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Breaking the Patterns of Depression Paperback – September 15, 1998


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Product Details

  • Paperback: 360 pages
  • Publisher: Harmony; 1 edition (September 15, 1998)
  • Language: English
  • ISBN-10: 0385483708
  • ISBN-13: 978-0385483704
  • Product Dimensions: 5.5 x 0.8 x 8.2 inches
  • Shipping Weight: 12 ounces (View shipping rates and policies)
  • Average Customer Review: 4.5 out of 5 stars  See all reviews (37 customer reviews)
  • Amazon Best Sellers Rank: #202,057 in Books (See Top 100 in Books)

Editorial Reviews

From Library Journal

The rate of depression has increased by nearly tenfold in those born in the years following World War II, making it the most common psychological problem in America. Depression expert Yapko presents a book that will help put depression in perspective and equip sufferers with the skills and knowledge to heal themselves of this modern plague. The first part of the book is devoted to discussing the clinical literature on psychotherapy and antidepressant medication. Here, the causes of depression, its diagnosis, and its treatment are explained in language easily understood by the lay reader. The second part is devoted to explaining the patterns of thinking, feeling, and behaving that signal depression. Yapko effectively uses case histories as well as more than 100 exercises to assist the reader in building the skills needed to manage depression. While there are many other titles on depression management, this book is a break from the widely held view that depression is mainly a biochemically based disease treatable with medication. It should serve to complement such books as Colette Dowling's You Mean I Don't Have To Feel This Way? (LJ 1/92) or Sandra Salman's Depression: Questions You Have...Answers You Need (LJ 2/1/95), which focus more on using drugs as a treatment for depression. An excellent book; recommended for all collections.?Dana L. Brumbelow, Auburn P.L., Ala.
Copyright 1997 Reed Business Information, Inc. --This text refers to an out of print or unavailable edition of this title.

Review

"If depression has you in its grip, if your spirits need lifting, if tomorrow holds no promise of a better day, don't waste another minute: there's an antidote to feeling lousy and it's this book, Breaking the Patterns of Depression. Michael Yapko will help you unravel the mystery of depression and, more important, he will show you what you can do today to feel better immediately."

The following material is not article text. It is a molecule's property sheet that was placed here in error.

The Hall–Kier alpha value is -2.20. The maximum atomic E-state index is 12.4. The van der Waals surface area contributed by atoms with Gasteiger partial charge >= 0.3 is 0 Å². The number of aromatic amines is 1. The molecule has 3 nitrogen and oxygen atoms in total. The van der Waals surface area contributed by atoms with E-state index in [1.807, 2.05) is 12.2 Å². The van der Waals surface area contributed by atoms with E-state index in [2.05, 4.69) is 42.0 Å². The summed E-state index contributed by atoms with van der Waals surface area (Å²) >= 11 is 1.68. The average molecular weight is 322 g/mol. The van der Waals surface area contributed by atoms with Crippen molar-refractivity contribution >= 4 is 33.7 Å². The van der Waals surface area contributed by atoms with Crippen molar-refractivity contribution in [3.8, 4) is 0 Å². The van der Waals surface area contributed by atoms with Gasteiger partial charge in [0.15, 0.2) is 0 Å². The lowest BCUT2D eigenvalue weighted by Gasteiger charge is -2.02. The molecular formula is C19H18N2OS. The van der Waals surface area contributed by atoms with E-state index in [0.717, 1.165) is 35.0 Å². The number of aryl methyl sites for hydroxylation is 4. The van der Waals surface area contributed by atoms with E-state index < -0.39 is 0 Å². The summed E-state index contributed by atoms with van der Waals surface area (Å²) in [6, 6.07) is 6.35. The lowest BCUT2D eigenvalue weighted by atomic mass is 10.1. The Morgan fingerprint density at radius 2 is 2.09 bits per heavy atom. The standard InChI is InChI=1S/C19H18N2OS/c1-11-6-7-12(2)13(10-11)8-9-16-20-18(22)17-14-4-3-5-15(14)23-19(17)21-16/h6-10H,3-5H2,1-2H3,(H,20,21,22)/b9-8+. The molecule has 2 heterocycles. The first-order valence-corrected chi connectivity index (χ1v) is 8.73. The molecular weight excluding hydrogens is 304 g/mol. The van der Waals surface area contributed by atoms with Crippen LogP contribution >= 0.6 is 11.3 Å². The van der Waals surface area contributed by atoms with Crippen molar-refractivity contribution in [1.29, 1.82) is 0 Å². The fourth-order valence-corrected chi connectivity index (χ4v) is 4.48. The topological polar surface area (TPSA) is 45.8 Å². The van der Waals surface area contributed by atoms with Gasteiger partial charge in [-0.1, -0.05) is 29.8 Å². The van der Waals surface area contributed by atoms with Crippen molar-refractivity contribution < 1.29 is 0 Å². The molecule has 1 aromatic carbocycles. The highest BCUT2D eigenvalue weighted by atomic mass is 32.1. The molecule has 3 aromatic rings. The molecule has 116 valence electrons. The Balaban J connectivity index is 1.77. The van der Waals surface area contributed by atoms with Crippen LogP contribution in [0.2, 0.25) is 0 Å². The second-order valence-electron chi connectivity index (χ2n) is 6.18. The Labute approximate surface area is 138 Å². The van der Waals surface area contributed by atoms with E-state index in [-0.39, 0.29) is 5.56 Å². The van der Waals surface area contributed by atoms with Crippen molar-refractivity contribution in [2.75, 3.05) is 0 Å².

--Michele Weiner Davis, author of Change Your Life and Everyone in it and Divorce Busting

"Dr. Yapko has brought this book to all of us who battle the enemy of joy and peace--depression. And it is a wonderful guide. In it, he will teach you, as he has taught me, how to understand depression and how to defeat it. He will teach you how to look at yourself, the world, and the future in a new way. He will teach you that you can have a peaceful and meaningful life, and he will teach you how to do that."
--Dr. Lynn D. Johnson, Ph.D., director of the Brief Therapy Center, Salt Lake City, Utah, and author of Psychotherapy in the Age of Accountability


From the Hardcover edition.

More About the Author

Michael D. Yapko, Ph.D., is a clinical psychologist and marriage and family therapist residing in Fallbrook, California. He is internationally recognized for his work in advancing clinical hypnosis and short-term, outcome-focused psychotherapies, routinely teaching to professional audiences all over the world. He has been invited to present his innovative ideas and methods to colleagues in over 30 countries across six continents, and all over the United States.

Dr. Yapko has had a special interest which spans more than three decades in the intricacies of brief therapy, the clinical applications of hypnosis, and treating the disorder of major depression. He is the author of twelve books and editor of three others, as well as numerous book chapters, and articles on the subjects of the brief therapy of depression and the use of clinical hypnosis in strategic psychotherapies. His works have been translated into 9 languages.Dr. Yapko personally describes some of these works in short clips on YouTube and his website, www.yapko.com.